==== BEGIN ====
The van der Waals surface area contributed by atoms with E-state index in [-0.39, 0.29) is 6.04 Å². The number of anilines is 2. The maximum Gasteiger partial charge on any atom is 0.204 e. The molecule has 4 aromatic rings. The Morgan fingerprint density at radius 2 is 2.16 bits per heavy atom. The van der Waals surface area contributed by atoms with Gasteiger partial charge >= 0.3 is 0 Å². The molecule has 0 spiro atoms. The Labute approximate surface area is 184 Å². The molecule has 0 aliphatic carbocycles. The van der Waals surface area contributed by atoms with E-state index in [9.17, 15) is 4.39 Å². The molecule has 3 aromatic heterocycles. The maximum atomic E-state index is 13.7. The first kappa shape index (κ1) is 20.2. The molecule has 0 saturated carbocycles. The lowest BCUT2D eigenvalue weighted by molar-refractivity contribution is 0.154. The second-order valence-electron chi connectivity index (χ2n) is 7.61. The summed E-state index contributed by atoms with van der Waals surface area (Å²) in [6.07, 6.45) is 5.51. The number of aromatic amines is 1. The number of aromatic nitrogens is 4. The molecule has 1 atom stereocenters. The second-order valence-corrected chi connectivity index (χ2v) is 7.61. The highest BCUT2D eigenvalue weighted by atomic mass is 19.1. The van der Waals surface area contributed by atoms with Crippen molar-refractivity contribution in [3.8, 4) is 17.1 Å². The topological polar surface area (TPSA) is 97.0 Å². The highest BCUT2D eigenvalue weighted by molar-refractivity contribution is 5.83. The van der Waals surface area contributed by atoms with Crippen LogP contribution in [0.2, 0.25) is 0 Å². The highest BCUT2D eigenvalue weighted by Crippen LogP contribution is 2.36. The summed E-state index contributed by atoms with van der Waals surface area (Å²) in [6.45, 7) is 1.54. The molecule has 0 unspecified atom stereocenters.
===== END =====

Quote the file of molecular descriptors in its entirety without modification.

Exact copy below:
The van der Waals surface area contributed by atoms with E-state index in [-0.39, 0.29) is 6.04 Å². The number of anilines is 2. The maximum Gasteiger partial charge on any atom is 0.204 e. The molecule has 4 aromatic rings. The Morgan fingerprint density at radius 2 is 2.16 bits per heavy atom. The van der Waals surface area contributed by atoms with Gasteiger partial charge >= 0.3 is 0 Å². The molecule has 0 spiro atoms. The Labute approximate surface area is 184 Å². The molecule has 0 aliphatic carbocycles. The van der Waals surface area contributed by atoms with E-state index in [9.17, 15) is 4.39 Å². The molecule has 3 aromatic heterocycles. The maximum atomic E-state index is 13.7. The first kappa shape index (κ1) is 20.2. The molecule has 0 saturated carbocycles. The lowest BCUT2D eigenvalue weighted by molar-refractivity contribution is 0.154. The second-order valence-electron chi connectivity index (χ2n) is 7.61. The summed E-state index contributed by atoms with van der Waals surface area (Å²) in [6.07, 6.45) is 5.51. The number of aromatic amines is 1. The number of aromatic nitrogens is 4. The molecule has 1 atom stereocenters. The second-order valence-corrected chi connectivity index (χ2v) is 7.61. The highest BCUT2D eigenvalue weighted by atomic mass is 19.1. The van der Waals surface area contributed by atoms with Crippen molar-refractivity contribution in [3.8, 4) is 17.1 Å². The topological polar surface area (TPSA) is 97.0 Å². The highest BCUT2D eigenvalue weighted by molar-refractivity contribution is 5.83. The van der Waals surface area contributed by atoms with Crippen LogP contribution in [0.2, 0.25) is 0 Å². The highest BCUT2D eigenvalue weighted by Crippen LogP contribution is 2.36. The summed E-state index contributed by atoms with van der Waals surface area (Å²) in [6.45, 7) is 1.54. The molecule has 0 unspecified atom stereocenters.